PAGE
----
Todd Fahnestock was a senior in high school when he began to write seriously. It started as a challenge. He loved fantasy novels but wanted a book “with more action in it.” Todd signed up for an independent study class and began writing, but he didn’t know he’d make a career out of it then. True pursuit wouldn’t happen for another year.
“I remember sitting at the typewriter in my room in my family’s house, the late summer breeze ruffling the blue curtains,” Todd told Cracking the Cover. “Sunlight made patterns on the floor, and it was all gorgeously ephemeral. The house was in foreclosure, and I was going to have to leave. My Mom got it in the divorce, but she couldn’t make enough money to keep it. We had all of our stuff packed up to move out, and my last hours were spent working on my first novel. Despite the impending free fall, I was calm, certain. Something about writing made me that way, made me stronger. That was when I knew: I was going to keep doing for the rest of my life.”
Twenty-eight years later, Todd still feels that euphoria every time he writes a rough draft. “I can’t imagine stopping now,” he said.
Todd’s love of fantasy has followed him through different life stages — adventure in high school; relationships in college; complex, blood-and-bones high fantasy for adults (The Heartstone Trilogy) in his 30s; YA fantasy (“Fairmist”) in 2015; and newly released (Oct. 25) middle-grade novel “The Wishing World.”
Writing middle grade came as a surprise for Todd, though he now sees it as a natural step. “I was a father with two young children, 4 years old and 6 years old, and I had taken to making up colorful bedtime stories for them. When they asked me to write these adventures down, I figured I’d take a brief break from my ‘serious’ work and make something just for them.”
Todd never intended to publish “The Wishing World.” He didn’t give it his “best effort.” Instead, he let it be free-flowing and whimsical. In the end, that freedom produced his favorite book.
At the center of “The Wishing World” is Lorelei, a girl whose family is suddenly snatched away from her by a monster during a camping trip. No one believes Lorelei’s story, but she’s determined to find her family with or without help. When she accidentally breaks into the Wishing World, she discovers a way. It’s a land of talking griffons, water princesses and cities made of sand. There, Lorelei is a Doolivanti — a wish-maker — who can write her dreams into existence. But she’s not the only Doolivanti. The monster who took her family is, too, and he’ll do whatever it takes to keep Lorelei’s family and gain control of the entire Wishing World.
Though Todd spent years telling his children the stories of Gruffy the Griffon, creating a written version of “The Wishing World” was a struggle. Then he decided to add Lorelei to the story and everything changed.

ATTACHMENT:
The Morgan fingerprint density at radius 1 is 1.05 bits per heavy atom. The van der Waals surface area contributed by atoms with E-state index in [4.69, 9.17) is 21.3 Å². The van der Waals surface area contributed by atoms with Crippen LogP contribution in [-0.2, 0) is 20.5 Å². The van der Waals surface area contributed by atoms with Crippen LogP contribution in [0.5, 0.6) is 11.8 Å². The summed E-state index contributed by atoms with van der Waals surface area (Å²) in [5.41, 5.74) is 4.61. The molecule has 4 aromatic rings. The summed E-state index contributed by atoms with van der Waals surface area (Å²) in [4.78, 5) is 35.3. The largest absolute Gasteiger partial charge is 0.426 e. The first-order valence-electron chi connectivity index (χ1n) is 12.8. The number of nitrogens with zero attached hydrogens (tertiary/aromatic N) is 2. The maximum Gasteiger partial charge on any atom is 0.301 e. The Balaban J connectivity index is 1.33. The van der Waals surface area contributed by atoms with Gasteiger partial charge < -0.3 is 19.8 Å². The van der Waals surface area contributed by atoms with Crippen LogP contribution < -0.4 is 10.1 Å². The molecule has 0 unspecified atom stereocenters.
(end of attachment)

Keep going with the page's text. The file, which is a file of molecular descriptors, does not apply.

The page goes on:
Lorelei is based on Todd’s daughter, Elowyn. “It was only when I took my daughter and tossed her into the novel that it began to flow,” Todd said. “Lorelei’s greatest fear is my daughter’s greatest fear — losing her family — and I made her face it in Ch. 1. Elo has never forgiven me for that. To this day, she will not read the first chapter nor will she be in the room while I am reading it aloud.”
While Lorelei literally was Elowyn in the beginning, she evolved throughout the book, and continues to in its sequel “The Wishing World II: Loremaster,” Todd said. “Elo and Lorelei are both whip-smart leaders, bombastic when the moment calls for it and quiet when needed. Lorelei and Elo also share a vast imagination, and they’re both excited by new things. Elo is more conscientious, but Lorelei is more driven. Elo, generally speaking, is happy where she is, while Lorelei crawling out of her skin to accomplish the only thing that matters: Get. Her Parents. Back.”
Todd just finished the final draft of “Loremaster.” His focus now is marketing “The Wishing World,” but he’s got three manuscripts on the backburner — “The Whisper Prince II: The Undying Man” (the sequel to “Fairmist”), “The Wishing World III: The Hateman,” and “Charlie Fiction,” which Todd describes as “a time travel novel chock full of social commentary about our tech-crazy society. I can’t wait to get back to each and every one of them, but ‘The Undying Man’ comes first.”
Read the complete transcript of Cracking the Cover’s interview with Todd Fahnestock and learn more about the author’s writing process and how his writing has evolved over the years.
Learn more about Todd Fahnestock and “The Wishing World” by following “The Wishing World” blog tour.
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